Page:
Still holding the star, Artie wondered how Jim was doing. Has he talked to Alex and the crew? Sure is taking him long enough to come back. Artie remembered the delicious dinner Jim had prepared and another thought came to him. Placing the star aside, the agent got up and carefully moved the Christmas tree. He was looking for something and he found it beneath the heavy, overturned table. The violin was damaged beyond repair.
For Artie, time seemed to stand still. The precious instrument, freed from its protective case during the collision, was little more than a pile of junk. Gingerly, he picked up the violin and sat down in the chair with the instrument on his lap. Delicately, his fingers traced its outline. Jim's thoughtful gift would never be played. Artie swallowed hard. The pain he felt now had nothing to do with his injuries. He fought the urge to give in to his emotions. Sssss! The sound of escaping steam from the train's engine screamed into the night, but Artie barely noticed. The specter of Jim, the violin, the tree, and the whole celebration haunted him. How quickly can all that's precious be lost. He bowed his head and closed his eyes, completely oblivious to Jim's presence in the shadows a few yards away.
Jim entered the parlor suite with caution to avoid startling his partner. He entered the room shrouded in darkness, his lanterns giving out in the preceding corridor. The situation outside was grim, and seeing Artie surrounded by wreckage did not make him feel any better. Artie was holding something and it took several seconds for Jim to realize what it was. The violin had been destroyed in the collision, and Artie was clearly devastated. As if he hasn't endured enough...
Jim thought about how to proceed. I can't let him know I've been watching him, he thought. I gotta give him time to pull it together. Silently, Jim walked back into the dark corridor. Steam was escaping from the engine, so he knew he'd have to be loud to make himself heard. Pretending that he'd not already seen his partner, Jim moved forward and called to his friend. "Hey buddy," he said, reentering the parlor suite. "Any luck with the telegraph?"
Artie looked up, not the least bit startled. "No. It's working, but there's been no reply from anyone." He looked down again. "Steam's escaping. I don't suppose it looks good out there."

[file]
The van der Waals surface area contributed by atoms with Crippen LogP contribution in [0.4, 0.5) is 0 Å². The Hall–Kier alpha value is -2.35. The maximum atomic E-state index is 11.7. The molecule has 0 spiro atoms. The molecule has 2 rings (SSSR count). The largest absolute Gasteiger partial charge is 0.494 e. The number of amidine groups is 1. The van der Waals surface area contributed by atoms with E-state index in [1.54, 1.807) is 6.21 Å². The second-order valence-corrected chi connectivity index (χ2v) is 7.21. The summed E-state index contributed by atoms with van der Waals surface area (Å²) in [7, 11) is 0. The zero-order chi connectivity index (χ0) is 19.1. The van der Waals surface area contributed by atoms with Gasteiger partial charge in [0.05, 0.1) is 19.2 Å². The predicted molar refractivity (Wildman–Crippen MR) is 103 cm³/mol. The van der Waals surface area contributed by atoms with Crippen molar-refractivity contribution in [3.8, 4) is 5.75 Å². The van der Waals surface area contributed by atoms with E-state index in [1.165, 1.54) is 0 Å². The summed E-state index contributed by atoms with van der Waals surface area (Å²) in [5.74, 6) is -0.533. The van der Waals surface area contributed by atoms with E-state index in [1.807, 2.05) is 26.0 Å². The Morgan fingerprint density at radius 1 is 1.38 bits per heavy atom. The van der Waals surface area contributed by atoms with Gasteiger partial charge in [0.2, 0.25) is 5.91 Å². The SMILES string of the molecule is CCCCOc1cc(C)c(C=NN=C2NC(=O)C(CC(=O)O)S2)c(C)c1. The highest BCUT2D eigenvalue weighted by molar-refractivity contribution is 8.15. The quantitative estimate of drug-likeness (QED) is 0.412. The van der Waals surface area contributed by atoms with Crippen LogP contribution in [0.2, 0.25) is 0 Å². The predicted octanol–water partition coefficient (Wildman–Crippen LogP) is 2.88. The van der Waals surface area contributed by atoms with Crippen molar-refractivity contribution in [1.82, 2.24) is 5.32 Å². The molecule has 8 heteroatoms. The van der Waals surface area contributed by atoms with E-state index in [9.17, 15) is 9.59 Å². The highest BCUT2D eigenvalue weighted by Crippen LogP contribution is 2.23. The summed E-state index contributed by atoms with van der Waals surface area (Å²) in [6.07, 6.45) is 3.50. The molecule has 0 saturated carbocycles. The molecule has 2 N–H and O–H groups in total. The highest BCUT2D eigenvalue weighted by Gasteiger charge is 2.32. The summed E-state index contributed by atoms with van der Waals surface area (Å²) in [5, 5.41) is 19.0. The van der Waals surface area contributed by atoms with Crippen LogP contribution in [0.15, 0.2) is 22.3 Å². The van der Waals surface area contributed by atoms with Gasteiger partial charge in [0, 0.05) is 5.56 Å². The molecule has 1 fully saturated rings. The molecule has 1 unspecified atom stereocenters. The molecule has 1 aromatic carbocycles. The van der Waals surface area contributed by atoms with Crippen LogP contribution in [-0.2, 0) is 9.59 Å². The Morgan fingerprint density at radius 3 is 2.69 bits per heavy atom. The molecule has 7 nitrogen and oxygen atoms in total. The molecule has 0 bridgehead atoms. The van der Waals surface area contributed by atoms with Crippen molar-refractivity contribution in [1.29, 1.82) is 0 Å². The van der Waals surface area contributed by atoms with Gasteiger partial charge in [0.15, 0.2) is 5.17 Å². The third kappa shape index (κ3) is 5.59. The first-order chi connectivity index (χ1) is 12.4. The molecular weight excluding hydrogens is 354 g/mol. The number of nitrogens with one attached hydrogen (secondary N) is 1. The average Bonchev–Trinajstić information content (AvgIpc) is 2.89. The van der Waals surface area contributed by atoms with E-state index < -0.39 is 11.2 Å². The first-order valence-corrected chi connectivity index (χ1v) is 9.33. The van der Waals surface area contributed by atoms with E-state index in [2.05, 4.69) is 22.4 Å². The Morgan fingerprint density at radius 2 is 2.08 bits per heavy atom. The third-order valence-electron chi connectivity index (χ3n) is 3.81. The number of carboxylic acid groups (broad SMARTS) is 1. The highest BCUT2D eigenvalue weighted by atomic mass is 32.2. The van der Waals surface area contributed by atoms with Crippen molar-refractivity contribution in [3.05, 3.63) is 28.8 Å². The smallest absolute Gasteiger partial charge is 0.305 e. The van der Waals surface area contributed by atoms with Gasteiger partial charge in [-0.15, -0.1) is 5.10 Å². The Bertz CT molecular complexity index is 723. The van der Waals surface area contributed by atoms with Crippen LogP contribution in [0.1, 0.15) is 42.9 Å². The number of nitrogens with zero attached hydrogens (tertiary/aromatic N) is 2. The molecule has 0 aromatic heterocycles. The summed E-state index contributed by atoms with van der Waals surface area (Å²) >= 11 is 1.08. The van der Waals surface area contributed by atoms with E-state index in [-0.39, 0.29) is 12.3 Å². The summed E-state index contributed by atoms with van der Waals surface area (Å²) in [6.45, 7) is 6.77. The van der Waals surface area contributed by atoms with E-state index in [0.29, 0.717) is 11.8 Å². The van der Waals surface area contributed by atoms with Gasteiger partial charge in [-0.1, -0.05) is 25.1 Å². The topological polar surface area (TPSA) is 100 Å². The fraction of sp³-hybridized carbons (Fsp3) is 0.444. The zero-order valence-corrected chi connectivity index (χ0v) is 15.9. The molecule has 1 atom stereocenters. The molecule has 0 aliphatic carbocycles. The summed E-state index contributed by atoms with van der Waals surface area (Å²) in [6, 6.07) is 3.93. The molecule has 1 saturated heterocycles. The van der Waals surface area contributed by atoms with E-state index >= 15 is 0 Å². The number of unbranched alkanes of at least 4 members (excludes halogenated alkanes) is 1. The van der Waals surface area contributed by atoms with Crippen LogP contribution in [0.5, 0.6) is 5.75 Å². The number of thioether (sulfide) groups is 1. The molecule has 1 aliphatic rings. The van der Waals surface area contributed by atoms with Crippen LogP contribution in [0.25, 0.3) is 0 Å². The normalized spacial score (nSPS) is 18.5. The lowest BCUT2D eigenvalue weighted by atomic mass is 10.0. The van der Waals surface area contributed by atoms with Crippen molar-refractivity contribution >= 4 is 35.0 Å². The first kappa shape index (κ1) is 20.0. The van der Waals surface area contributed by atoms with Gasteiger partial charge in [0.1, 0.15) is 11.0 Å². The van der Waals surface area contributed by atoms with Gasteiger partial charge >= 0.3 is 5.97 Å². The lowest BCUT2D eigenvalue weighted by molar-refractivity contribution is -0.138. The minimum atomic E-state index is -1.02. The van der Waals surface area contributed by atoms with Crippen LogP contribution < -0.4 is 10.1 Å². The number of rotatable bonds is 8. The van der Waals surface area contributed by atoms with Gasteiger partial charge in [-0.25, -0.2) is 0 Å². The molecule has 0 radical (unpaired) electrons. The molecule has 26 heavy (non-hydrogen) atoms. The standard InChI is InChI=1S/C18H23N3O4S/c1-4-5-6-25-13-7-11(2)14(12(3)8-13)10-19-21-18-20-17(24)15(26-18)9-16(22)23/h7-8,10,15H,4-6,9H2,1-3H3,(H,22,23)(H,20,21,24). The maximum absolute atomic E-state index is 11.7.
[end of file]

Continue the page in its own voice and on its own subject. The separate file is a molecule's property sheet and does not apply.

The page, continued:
"No, it doesn't. I talked with Alex and the crew. They were trying to shovel us out, but there's just no way. At least the snow's stopped. For a time it was really coming down." Jim noticed his partner did not look up. "Gonna be stuck out here for a while."
Artie did not respond.
Jim moved in closer, kneeled in front of his friend, and studied Artie's face. His partner's eyes were closed. Slowly, he reached up to touch the violin and rested his hand on the instrument. Artie, with eyes still closed, sensed his friend's concern. He opened his eyes and looked at his partner. "I'm sorry, buddy," Jim whispered. "I'm so sorry."
Artie covered Jim's hand with one of his own, and squeezed gently. "Wish I could've played it just once, you know?"
Jim nodded, clasping his partner's hand. "I know." He paused. "I wish I could've heard it."
The friends were quiet for several moments, each gaining strength from the other. The steam escaping from the engine stopped abruptly, leaving the agents alone with their silent thoughts. Outside, the wind picked up; and inside, one of Artie's two lanterns went out, leaving the room in heavy shadows. The temperature was dropping and both shivered. Thoughts returned to the situation at hand.
"We've received no new messages," said Artie quietly. "Lines must be down, but I want to set up the secondary unit just in case." Artie had built a second telegraph for emergency purposes, and there was no better occasion to use it. "We'll set it up in my suite." He shivered again. "Too cold to sit out here and wait for messages that may be a longtime coming."
"Good idea. Come on, pal," said Jim as he helped his partner to his feet. "Give me the violin; you pick up the lanterns. We got a lot to do." Artie handed the instrument over and Jim placed the violin next to the star his friend had been holding earlier.
"You know, Jim, that star was the only thing from our celebration that wasn't destroyed in the collision."
Jim looked at the star and then at his partner, noticing for the first time that Artie's arm was free of the sling. "It's not the only thing, buddy," he whispered, looking deeply into his friend's eyes and placing a gentle hand on Artie's injured shoulder. Artie returned the gaze as the warmth of Jim's friendship flooded his soul. He nodded in silent agreement.
"C'mon," said Jim leading his partner by the arm. "Let's get that telegraph set up and get you back to bed so you can rest. Tomorrow you can help dig us out of here."
"Oh sure. A couple hours without an arm harness and the man has me picking up a shovel," muttered Artie to himself and making sure his partner heard every word. "You are joking...right?"
"Maybe I am; maybe I'm not," replied Jim as the agents left the parlor suite, their banter fading as the two left the room. The star and the violin were now shrouded in darkness, surrounded only by the spectres of the past. Outside, storm clouds moved in...and once again it began to snow.